Please join us on the Confusion Couch for another episode of ‘As The Nest Turns’! As you probably know, we have two active nests in Decorah right now (N2B and N3), and a new eagle couple is house-hunting at N1.
April 5, 2022: Mother Goose covers her eggs before taking an incubation break
Mother Goose has six eggs that we think will begin hatching on or around April 25. The big leap should happen within about 24 hours of hatch and we plan to have people down there to protect the geese if they decide to waddle across the road to the hatchery pond. Her laying schedule looked like this:
- Egg #1: March 24, 2022
- Egg #2: March 25, 2022
- Egg #3: March 27, 2022
- Egg #4: March 28, 2022 (full incubation begins)
- Egg #5: March 30, 2022
- Egg #6: April 1, 2022
We don’t know how many eggs Mom has and we can’t use a drone to find out – we don’t want to risk frightening Mom away from her eggs and I believe it would be illegal under the terms of the Bald and Golden Eagle Act. Fortunately, we have Robin Brumm, Dave Kester, and Laura Juszczyk to help keep an eye on things and count all the little heads that pop up over the nest’s rim in May! Hatch should begin on or around April 26: a day after the geese start hatching!
April 4, 2022: The new pair on the Y-Branch
The new eagles have been seen as recently as this morning, although they didn’t spend any time on N1 itself or the Y-Branch today. Given the number of eagles in the area, we wonder if we are seeing pair formation or a bonded pair outside a breeding ground! Our model has been based on mate replacement – one eagle dies or disappears, and the surviving eagle takes a new mate in time for the next breeding season. But eagles must have a way to pioneer and establish new territories, and an abandoned nest might draw eagles in the same way that slices and whitewash pull peregrines and other falcons into potential eyries. If someone nested here, the territory must be good, right?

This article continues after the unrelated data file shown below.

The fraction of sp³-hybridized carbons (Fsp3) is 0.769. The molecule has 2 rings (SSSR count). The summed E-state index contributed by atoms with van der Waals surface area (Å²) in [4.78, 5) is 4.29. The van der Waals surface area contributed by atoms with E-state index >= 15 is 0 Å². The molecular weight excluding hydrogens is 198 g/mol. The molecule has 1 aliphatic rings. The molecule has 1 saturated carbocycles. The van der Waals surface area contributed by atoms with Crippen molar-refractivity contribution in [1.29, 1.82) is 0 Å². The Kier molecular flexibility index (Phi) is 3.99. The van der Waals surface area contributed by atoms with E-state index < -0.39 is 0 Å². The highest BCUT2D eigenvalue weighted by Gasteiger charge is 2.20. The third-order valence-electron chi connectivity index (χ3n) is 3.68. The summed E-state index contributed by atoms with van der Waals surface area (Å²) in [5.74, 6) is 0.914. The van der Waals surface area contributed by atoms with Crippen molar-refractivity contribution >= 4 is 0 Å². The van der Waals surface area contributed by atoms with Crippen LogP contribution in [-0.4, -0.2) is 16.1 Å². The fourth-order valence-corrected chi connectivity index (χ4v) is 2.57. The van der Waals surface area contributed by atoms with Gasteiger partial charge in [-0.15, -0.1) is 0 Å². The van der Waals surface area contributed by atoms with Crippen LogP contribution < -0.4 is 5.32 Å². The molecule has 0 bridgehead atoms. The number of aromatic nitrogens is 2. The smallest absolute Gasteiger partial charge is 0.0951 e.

April 4, 2022: We’re so excited to see eagles on N1 again, even briefly!
Neither eagle appears to be a young adult, but eagles don’t always begin breeding as soon as they reach sexual maturity. Will they stay and take this part of the territory, or will they go somewhere else? And how will Mom and DM2 react? This is Mom and DM2’s second season in N3 and I’m starting to wonder if the former hatchery/Walmart territory won’t split into two pieces: one for the Decorah eagles and one for the new eagles. I don’t think we’ll really have an answer until next fall (assuming we get one then), but in the meantime, I’m enjoying watching the new pair in and around N1.
April 5, 2022: Gniazdo bielika amerykańskiego Decorah Iowa pora jedzenia [It’s time to eat] – https://youtu.be/sgy8ae_sV5U. Madame Goose takes a quick lunch break, covering her eggs with down and sticks to hide them and keep them warm while she’s gone. Slow down the video at around 2:20 and you’ll see her mate fly by as she flies into the nest.
April 4, 2022: New bald eagle pair on the Y – https://youtu.be/0m_hvmnqm7U. I loved the mutual vocalizations beginning at 2:34, the side-by-side perching at 4:35 (along with what looked like some ‘I’m interested’ signaling), and the beautiful close-up beginning at 7:38.
April 3, 2022: Bald eagle pair doing some nestorations – https://youtu.be/F8vKZuv78qQ. I was inordinately thrilled to see them working on N1! Will we be four four this fall? Eagles took N2B, our North nest rebuild, and our rebuild/repair at Xcel Energy’s Fort St. Vrain nest in Colorado. I would love to see them at N1 again!
April 3, 2022: Mother Goose broadens and flattens her wings to protect her eggs and channel water away